CHICAGO – Former police sergeant Drew Peterson received an unsigned letter describing a supermarket sighting of his missing wife, Stacy Peterson, and has turned it over to investigators, according to his attorney Joel Brodsky.
But a close friend of Stacy Peterson's family said she doubts the letter is a legitimate tip.
Drew Peterson received the letter Wednesday, and didn't open it until Thursday, the attorney said. Peterson, who has been named a suspect by authorities investigating his 23-year-old wife's disappearance, immediately called the Illinois State Police and his attorneys to notify them, Brodsky said.
The Chicago attorney said Peterson hopes the letter, which describes a sighting of a possibly pregnant Stacy Peterson in Peoria, will lead authorities to his wife.
Pamela Bosco, a close friend of Stacy Peterson's family, scoffed at the idea.
"We got a letter saying she was seen in Florida," Bosco said. "She's traveling an awful lot, isn't she?"
Bosco said the family has received "tons of letters," signed and unsigned, from psychics and others claiming to know Stacy Peterson's whereabouts.
"It doesn't mean anything," Bosco said. "It's up to police what they do with these tips."
Peterson's pension is in jeopardy after investigators discovered several crimes unrelated to the disappearance of the 53-year-old's young wife and mysterious drowning of his third wife, according to a report in Thursday's Chicago Tribune.
Illinois State Police Captain Carl Dobrich told the Tribune 64 officers are now assigned full-time to investigate the disappearance of Stacy Peterson and the death of third wife Kathleen Savio.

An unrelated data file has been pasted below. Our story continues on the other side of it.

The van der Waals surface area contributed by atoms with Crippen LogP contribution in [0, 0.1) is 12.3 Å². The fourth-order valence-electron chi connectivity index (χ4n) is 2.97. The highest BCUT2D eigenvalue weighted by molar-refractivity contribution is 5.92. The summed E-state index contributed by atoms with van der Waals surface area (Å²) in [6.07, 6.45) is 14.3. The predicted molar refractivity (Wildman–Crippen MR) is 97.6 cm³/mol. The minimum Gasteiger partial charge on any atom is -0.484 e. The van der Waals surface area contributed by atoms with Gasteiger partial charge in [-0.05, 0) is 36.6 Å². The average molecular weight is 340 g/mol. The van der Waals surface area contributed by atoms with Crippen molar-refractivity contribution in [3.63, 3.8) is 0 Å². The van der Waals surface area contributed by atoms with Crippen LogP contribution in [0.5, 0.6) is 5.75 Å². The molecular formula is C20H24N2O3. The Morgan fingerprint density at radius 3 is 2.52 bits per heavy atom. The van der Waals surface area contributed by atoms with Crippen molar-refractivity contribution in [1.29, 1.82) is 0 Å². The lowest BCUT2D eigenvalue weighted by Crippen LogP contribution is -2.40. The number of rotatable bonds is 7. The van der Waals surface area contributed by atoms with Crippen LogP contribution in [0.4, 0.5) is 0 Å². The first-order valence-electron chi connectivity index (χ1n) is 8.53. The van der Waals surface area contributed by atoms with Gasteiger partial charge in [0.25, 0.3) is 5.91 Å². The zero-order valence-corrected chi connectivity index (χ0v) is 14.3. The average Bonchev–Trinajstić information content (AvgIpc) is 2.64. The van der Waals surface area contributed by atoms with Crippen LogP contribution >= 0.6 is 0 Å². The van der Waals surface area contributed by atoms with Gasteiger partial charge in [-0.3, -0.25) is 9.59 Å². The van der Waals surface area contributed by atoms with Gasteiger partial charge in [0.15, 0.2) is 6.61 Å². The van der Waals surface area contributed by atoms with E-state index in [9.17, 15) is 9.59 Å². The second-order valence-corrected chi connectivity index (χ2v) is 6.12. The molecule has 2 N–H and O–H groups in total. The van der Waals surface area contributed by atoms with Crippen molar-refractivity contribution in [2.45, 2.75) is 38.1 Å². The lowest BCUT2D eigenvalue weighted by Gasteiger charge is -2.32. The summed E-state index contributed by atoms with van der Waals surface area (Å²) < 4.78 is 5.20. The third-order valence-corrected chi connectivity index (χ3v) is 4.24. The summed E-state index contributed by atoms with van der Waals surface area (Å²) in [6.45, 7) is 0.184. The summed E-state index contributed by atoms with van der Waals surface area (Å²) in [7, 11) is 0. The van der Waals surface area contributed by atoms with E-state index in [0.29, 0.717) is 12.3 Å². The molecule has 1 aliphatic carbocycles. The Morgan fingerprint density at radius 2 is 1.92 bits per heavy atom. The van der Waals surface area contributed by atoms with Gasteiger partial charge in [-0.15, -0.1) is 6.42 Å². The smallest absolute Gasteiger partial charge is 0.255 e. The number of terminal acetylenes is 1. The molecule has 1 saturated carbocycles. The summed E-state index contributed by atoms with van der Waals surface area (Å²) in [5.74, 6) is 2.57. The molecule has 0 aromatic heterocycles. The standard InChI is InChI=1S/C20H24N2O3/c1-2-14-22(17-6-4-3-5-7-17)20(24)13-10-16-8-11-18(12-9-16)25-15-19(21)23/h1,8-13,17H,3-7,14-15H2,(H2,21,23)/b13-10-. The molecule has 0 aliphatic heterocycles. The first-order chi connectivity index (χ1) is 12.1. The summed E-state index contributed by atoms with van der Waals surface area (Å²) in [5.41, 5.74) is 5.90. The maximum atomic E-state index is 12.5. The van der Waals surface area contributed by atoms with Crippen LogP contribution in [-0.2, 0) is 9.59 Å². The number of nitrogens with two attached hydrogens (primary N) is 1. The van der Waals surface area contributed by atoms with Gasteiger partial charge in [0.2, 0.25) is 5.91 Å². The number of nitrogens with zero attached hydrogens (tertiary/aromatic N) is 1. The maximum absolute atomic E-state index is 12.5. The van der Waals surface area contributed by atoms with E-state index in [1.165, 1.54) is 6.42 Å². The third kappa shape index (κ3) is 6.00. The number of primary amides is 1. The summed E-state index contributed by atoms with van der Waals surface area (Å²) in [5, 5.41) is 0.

Dobrich said in the course of the investigation, detectives discovered evidence Drew Peterson may have violated Bolingbrook Police Department policies.
Dobrich would not describe the alleged violations, but told the Tribune they were serious enough to potentially trigger the loss of Drew Peterson's $6,000 monthly pension. Under state law, a police officer's pension may be denied or revoked only if the officer is convicted of a job-related felony.
Peterson submitted his resignation last week, but Police Chief Ray McGury refused to accept it, saying he wanted Peterson fired. Bolingbrook's Police and Fire Commission later accepted Peterson's resignation.
McGury didn't disclose specifics, but alleged Peterson committed "severe" violations of departmental policies.
State police have named Peterson a suspect in his fourth wife's disappearance, and Will County prosecutors have said the bathtub drowning of Savio, 40, in March 2004 appeared to be staged to conceal a homicide.
Tips are coming in from across the nation, and the cases are the agency's top investigative priority, Dobrich said.
A grand jury convened for the investigations met for the first time Wednesday and heard testimony from Scott Rossetto, 35, a friend of Stacy Peterson.
Police contacted Rossetto, a registered nurse from Shorewood, after finding phone records that connected him to Stacy Peterson. Rossetto's brother dated her briefly in 2001.
Rossetto told reporters after his testimony that he and the now-missing woman exchanged racy text messages that could have been misinterpreted by her husband before she disappeared more than three weeks ago.
Rossetto told reporters that he and Stacy were not having an affair. He said they traded flirtatious text messages and e-mails.
"Some of the messages were quite perverted and flirty in nature, but they were all meant in fun," Rossetto told the Chicago Sun-Times. "(Was I) Interested in dating? No. Flirting? Yes."
Brodsky released a written statement on Thursday describing the letter Drew Peterson said he received. It carried a Peoria, Ill., postmark and was dated Nov. 19. It detailed an encounter the writer had with Stacy Peterson on Nov. 12 at a Kroger grocery store, the attorney said in the statement.
Stacy Peterson wasn't alone and might have been trying to be noticed, the letter said. A man appeared to be with her. She was not shopping, but was standing in the dairy section looking at the letter writer.
She appeared to have "a little pudge," the letter writer wrote, asking if she was pregnant.
Brodsky declined to release the letter itself. "We don't want anything to impede the investigation" he told The Associated Press.